New Study Shows that Multivitamins May Reduce the Risk of Heart Attack

August 1, 2003

People taking low dose multivitamins may reduce the risk of getting heart attacks, say Swedish researchers.

There has been much debate about, whether antioxidants like Vitamins C and E may protect against coronary diseases, as several scientific studies have not yet supported this theory.

But scientific results from the Stockholm Heart Epidemiological Programme (SHEEP) has shown, that both Swedish men and women who took multivitamins had a significant lower risk of getting blood clots in the heart than those who did not take supplements, no matter which diets they were on.

The team of the Swedish Karolinska Institute in Stockholm studied a group of Swedish people between 45 and 70 years old from an area, where the intake of fruit and vegetables is relatively low, and where food products are not enriched with folic acid.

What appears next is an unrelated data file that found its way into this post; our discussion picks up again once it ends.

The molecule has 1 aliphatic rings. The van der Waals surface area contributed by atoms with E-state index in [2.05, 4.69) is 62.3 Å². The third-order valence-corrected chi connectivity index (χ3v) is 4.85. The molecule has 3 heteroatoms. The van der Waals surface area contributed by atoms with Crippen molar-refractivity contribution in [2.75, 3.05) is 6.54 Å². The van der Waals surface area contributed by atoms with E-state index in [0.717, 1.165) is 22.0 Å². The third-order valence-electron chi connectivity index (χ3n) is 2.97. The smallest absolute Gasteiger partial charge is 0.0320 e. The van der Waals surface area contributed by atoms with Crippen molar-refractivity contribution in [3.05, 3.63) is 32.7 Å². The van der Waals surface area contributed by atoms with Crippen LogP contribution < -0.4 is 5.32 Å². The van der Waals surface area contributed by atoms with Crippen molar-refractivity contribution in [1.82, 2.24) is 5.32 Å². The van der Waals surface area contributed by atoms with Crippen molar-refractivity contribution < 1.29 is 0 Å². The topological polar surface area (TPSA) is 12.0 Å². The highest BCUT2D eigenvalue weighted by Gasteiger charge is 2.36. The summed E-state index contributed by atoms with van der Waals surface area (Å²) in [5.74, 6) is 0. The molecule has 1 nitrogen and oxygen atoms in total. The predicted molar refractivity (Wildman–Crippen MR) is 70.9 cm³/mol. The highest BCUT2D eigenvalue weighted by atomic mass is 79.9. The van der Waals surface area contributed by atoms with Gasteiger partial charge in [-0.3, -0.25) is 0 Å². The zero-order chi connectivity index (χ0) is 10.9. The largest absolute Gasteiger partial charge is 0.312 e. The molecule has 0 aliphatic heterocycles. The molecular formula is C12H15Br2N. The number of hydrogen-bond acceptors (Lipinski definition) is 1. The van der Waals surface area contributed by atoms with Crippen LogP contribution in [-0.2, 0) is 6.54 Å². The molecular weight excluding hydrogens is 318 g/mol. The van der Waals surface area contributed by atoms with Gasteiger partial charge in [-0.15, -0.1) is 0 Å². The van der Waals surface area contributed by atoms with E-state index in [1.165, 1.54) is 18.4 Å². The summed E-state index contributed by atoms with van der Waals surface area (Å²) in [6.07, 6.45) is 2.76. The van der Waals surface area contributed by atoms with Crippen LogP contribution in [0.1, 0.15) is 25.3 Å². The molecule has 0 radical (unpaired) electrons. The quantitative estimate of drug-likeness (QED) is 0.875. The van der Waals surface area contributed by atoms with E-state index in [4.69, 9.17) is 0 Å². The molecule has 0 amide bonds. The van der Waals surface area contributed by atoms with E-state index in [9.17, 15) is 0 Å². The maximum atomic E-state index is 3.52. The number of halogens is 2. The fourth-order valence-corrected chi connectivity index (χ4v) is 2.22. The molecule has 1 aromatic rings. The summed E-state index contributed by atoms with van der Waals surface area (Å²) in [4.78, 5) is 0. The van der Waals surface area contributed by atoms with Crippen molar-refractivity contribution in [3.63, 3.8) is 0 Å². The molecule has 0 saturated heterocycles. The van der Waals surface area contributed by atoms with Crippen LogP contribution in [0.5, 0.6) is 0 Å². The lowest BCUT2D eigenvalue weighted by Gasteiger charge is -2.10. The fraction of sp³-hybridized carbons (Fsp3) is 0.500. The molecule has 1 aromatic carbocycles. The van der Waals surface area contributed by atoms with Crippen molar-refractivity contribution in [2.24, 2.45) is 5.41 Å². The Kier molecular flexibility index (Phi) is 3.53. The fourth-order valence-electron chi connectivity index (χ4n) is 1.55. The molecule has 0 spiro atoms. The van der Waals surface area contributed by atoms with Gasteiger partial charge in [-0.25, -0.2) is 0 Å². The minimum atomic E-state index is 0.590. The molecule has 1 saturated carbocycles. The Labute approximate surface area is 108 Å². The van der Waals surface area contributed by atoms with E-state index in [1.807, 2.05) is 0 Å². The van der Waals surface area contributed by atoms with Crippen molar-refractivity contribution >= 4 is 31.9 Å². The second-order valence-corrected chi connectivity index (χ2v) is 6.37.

Nearly 1,300 people (910 men and 386 women) earlier having experienced a heart attack were compared (for sex, age and local hospital area) with a control group consisting of 1,685 people (1143 men and 542 women).

According to the scientists in this months’ Journal of Nutrition, 57% of the women and 35% of the men in the control group took supplements; the corresponding cases of heart attacks were 42% and 27%. 80% of these supplements were multivitamin tablets.

After an adjustment for risk factors of heart and coronary disease, the risk of heart attacks were 21% lower for those men taking supplements, compared to the ones who did not. For the women the risk was reduced with 33%.

This observation seems to exclude the theory that vitamins found in fruit and vegetables are more effective than through intake of supplements.

By: Per Tork Larsen, DSOM

Journal of Nutrition 133:2650-2654, August 2003.

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Joseph E. Pizzorno Jr., Michael T. Murrey & Melvyn R. Werbach.